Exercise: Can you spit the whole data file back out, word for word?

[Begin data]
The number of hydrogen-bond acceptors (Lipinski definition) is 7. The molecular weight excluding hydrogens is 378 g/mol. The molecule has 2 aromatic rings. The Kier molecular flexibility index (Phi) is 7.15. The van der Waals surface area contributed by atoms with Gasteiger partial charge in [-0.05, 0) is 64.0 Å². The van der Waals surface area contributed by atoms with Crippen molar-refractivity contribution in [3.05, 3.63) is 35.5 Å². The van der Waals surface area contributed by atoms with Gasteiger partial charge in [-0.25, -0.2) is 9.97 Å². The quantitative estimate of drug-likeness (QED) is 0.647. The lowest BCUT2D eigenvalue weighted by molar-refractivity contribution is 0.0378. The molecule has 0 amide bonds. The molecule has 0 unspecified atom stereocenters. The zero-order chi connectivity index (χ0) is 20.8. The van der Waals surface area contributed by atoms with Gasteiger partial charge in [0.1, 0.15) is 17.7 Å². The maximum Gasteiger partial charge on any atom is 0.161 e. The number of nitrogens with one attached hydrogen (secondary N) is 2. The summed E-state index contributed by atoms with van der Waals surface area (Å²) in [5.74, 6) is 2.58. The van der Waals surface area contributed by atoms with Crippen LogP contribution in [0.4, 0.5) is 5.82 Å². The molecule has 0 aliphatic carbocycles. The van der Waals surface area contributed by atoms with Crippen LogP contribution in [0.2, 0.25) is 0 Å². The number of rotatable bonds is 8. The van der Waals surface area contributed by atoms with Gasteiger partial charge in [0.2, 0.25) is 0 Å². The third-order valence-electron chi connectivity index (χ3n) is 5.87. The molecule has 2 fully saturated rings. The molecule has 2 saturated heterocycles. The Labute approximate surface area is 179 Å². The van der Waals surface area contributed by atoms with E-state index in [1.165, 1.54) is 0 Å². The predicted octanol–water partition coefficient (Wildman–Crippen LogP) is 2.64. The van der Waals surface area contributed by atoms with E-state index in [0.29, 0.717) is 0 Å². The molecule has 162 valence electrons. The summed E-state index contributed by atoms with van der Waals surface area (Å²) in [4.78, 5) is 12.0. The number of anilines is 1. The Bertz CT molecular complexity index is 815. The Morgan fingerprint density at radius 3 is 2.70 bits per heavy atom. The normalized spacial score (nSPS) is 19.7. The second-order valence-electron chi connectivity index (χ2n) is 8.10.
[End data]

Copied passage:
The number of hydrogen-bond acceptors (Lipinski definition) is 7. The molecular weight excluding hydrogens is 378 g/mol. The molecule has 2 aromatic rings. The Kier molecular flexibility index (Phi) is 7.15. The van der Waals surface area contributed by atoms with Gasteiger partial charge in [-0.05, 0) is 64.0 Å². The van der Waals surface area contributed by atoms with Crippen molar-refractivity contribution in [3.05, 3.63) is 35.5 Å². The van der Waals surface area contributed by atoms with Gasteiger partial charge in [-0.25, -0.2) is 9.97 Å². The quantitative estimate of drug-likeness (QED) is 0.647. The lowest BCUT2D eigenvalue weighted by molar-refractivity contribution is 0.0378. The molecule has 0 amide bonds. The molecule has 0 unspecified atom stereocenters. The zero-order chi connectivity index (χ0) is 20.8. The van der Waals surface area contributed by atoms with Gasteiger partial charge in [0.1, 0.15) is 17.7 Å². The maximum Gasteiger partial charge on any atom is 0.161 e. The number of nitrogens with one attached hydrogen (secondary N) is 2. The summed E-state index contributed by atoms with van der Waals surface area (Å²) in [5.74, 6) is 2.58. The van der Waals surface area contributed by atoms with Crippen LogP contribution in [0.4, 0.5) is 5.82 Å². The molecule has 0 aliphatic carbocycles. The van der Waals surface area contributed by atoms with Crippen LogP contribution in [0.2, 0.25) is 0 Å². The number of rotatable bonds is 8. The van der Waals surface area contributed by atoms with Gasteiger partial charge in [0.2, 0.25) is 0 Å². The third-order valence-electron chi connectivity index (χ3n) is 5.87. The molecule has 2 fully saturated rings. The molecule has 2 saturated heterocycles. The Labute approximate surface area is 179 Å². The van der Waals surface area contributed by atoms with E-state index in [1.165, 1.54) is 0 Å². The predicted octanol–water partition coefficient (Wildman–Crippen LogP) is 2.64. The van der Waals surface area contributed by atoms with E-state index in [0.29, 0.717) is 0 Å². The molecule has 162 valence electrons. The summed E-state index contributed by atoms with van der Waals surface area (Å²) in [4.78, 5) is 12.0. The number of anilines is 1. The Bertz CT molecular complexity index is 815. The Morgan fingerprint density at radius 3 is 2.70 bits per heavy atom. The normalized spacial score (nSPS) is 19.7. The second-order valence-electron chi connectivity index (χ2n) is 8.10.